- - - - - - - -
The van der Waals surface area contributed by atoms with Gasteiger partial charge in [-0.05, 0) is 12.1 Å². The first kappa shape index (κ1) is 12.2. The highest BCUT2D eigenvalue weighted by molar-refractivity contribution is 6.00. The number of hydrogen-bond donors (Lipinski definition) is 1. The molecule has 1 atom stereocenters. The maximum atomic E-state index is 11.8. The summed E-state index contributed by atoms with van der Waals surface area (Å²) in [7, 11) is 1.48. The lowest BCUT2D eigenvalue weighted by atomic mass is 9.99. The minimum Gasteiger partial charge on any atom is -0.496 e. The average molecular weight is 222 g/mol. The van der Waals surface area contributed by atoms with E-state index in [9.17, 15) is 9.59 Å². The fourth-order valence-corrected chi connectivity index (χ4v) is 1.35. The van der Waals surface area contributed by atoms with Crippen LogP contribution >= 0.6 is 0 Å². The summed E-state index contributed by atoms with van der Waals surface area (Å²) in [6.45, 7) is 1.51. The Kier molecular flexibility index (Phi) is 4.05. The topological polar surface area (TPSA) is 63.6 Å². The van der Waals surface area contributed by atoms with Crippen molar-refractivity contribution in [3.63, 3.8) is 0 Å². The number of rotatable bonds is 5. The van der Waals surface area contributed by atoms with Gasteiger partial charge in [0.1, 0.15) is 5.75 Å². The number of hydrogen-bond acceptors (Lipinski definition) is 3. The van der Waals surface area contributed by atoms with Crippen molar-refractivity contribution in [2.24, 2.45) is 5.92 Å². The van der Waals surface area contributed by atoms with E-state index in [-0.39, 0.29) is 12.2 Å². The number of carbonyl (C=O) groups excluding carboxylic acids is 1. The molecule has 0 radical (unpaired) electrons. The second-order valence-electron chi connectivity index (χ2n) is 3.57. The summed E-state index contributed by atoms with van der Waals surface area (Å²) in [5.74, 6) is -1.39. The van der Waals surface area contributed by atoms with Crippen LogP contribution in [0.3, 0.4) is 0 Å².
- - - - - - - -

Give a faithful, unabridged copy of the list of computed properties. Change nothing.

The van der Waals surface area contributed by atoms with Gasteiger partial charge in [-0.05, 0) is 12.1 Å². The first kappa shape index (κ1) is 12.2. The highest BCUT2D eigenvalue weighted by molar-refractivity contribution is 6.00. The number of hydrogen-bond donors (Lipinski definition) is 1. The molecule has 1 atom stereocenters. The maximum atomic E-state index is 11.8. The summed E-state index contributed by atoms with van der Waals surface area (Å²) in [7, 11) is 1.48. The lowest BCUT2D eigenvalue weighted by atomic mass is 9.99. The minimum Gasteiger partial charge on any atom is -0.496 e. The average molecular weight is 222 g/mol. The van der Waals surface area contributed by atoms with E-state index in [9.17, 15) is 9.59 Å². The fourth-order valence-corrected chi connectivity index (χ4v) is 1.35. The van der Waals surface area contributed by atoms with Crippen LogP contribution >= 0.6 is 0 Å². The summed E-state index contributed by atoms with van der Waals surface area (Å²) in [6.45, 7) is 1.51. The Kier molecular flexibility index (Phi) is 4.05. The topological polar surface area (TPSA) is 63.6 Å². The van der Waals surface area contributed by atoms with Crippen molar-refractivity contribution in [3.63, 3.8) is 0 Å². The number of rotatable bonds is 5. The van der Waals surface area contributed by atoms with Gasteiger partial charge in [0.1, 0.15) is 5.75 Å². The number of hydrogen-bond acceptors (Lipinski definition) is 3. The van der Waals surface area contributed by atoms with Crippen molar-refractivity contribution in [2.24, 2.45) is 5.92 Å². The van der Waals surface area contributed by atoms with E-state index in [-0.39, 0.29) is 12.2 Å². The number of carbonyl (C=O) groups excluding carboxylic acids is 1. The molecule has 0 radical (unpaired) electrons. The second-order valence-electron chi connectivity index (χ2n) is 3.57. The summed E-state index contributed by atoms with van der Waals surface area (Å²) in [5.74, 6) is -1.39. The van der Waals surface area contributed by atoms with Crippen LogP contribution in [0.3, 0.4) is 0 Å².